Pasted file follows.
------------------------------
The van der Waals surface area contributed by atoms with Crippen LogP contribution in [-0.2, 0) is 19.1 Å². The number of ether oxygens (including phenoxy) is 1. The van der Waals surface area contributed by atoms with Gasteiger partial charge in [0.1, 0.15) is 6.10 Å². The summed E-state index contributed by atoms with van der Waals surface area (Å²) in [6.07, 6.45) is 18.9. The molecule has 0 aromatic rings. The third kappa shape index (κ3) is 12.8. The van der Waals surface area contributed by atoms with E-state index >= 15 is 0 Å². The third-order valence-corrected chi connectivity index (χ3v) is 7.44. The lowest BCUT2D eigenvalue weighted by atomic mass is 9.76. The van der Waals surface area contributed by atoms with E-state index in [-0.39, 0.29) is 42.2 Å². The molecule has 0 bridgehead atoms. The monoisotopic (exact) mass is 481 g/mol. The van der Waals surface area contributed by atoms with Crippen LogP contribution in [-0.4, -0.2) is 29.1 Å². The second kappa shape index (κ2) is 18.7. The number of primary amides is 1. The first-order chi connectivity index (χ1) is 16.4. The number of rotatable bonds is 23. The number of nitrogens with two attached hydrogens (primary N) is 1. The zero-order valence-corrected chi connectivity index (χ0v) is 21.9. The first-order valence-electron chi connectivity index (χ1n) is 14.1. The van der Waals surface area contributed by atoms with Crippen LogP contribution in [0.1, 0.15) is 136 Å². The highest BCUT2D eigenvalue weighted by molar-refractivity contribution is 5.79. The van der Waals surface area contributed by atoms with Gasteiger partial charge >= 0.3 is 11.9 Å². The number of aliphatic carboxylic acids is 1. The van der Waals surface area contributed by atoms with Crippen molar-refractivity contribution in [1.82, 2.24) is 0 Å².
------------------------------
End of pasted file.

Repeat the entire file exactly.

The van der Waals surface area contributed by atoms with Crippen LogP contribution in [-0.2, 0) is 19.1 Å². The number of ether oxygens (including phenoxy) is 1. The van der Waals surface area contributed by atoms with Gasteiger partial charge in [0.1, 0.15) is 6.10 Å². The summed E-state index contributed by atoms with van der Waals surface area (Å²) in [6.07, 6.45) is 18.9. The molecule has 0 aromatic rings. The third kappa shape index (κ3) is 12.8. The van der Waals surface area contributed by atoms with E-state index >= 15 is 0 Å². The third-order valence-corrected chi connectivity index (χ3v) is 7.44. The lowest BCUT2D eigenvalue weighted by atomic mass is 9.76. The van der Waals surface area contributed by atoms with E-state index in [-0.39, 0.29) is 42.2 Å². The molecule has 0 bridgehead atoms. The monoisotopic (exact) mass is 481 g/mol. The van der Waals surface area contributed by atoms with Crippen LogP contribution in [-0.4, -0.2) is 29.1 Å². The second kappa shape index (κ2) is 18.7. The number of primary amides is 1. The first-order chi connectivity index (χ1) is 16.4. The number of rotatable bonds is 23. The number of nitrogens with two attached hydrogens (primary N) is 1. The zero-order valence-corrected chi connectivity index (χ0v) is 21.9. The first-order valence-electron chi connectivity index (χ1n) is 14.1. The van der Waals surface area contributed by atoms with Crippen LogP contribution in [0.1, 0.15) is 136 Å². The highest BCUT2D eigenvalue weighted by molar-refractivity contribution is 5.79. The van der Waals surface area contributed by atoms with Gasteiger partial charge >= 0.3 is 11.9 Å². The number of aliphatic carboxylic acids is 1. The van der Waals surface area contributed by atoms with Crippen molar-refractivity contribution in [1.82, 2.24) is 0 Å².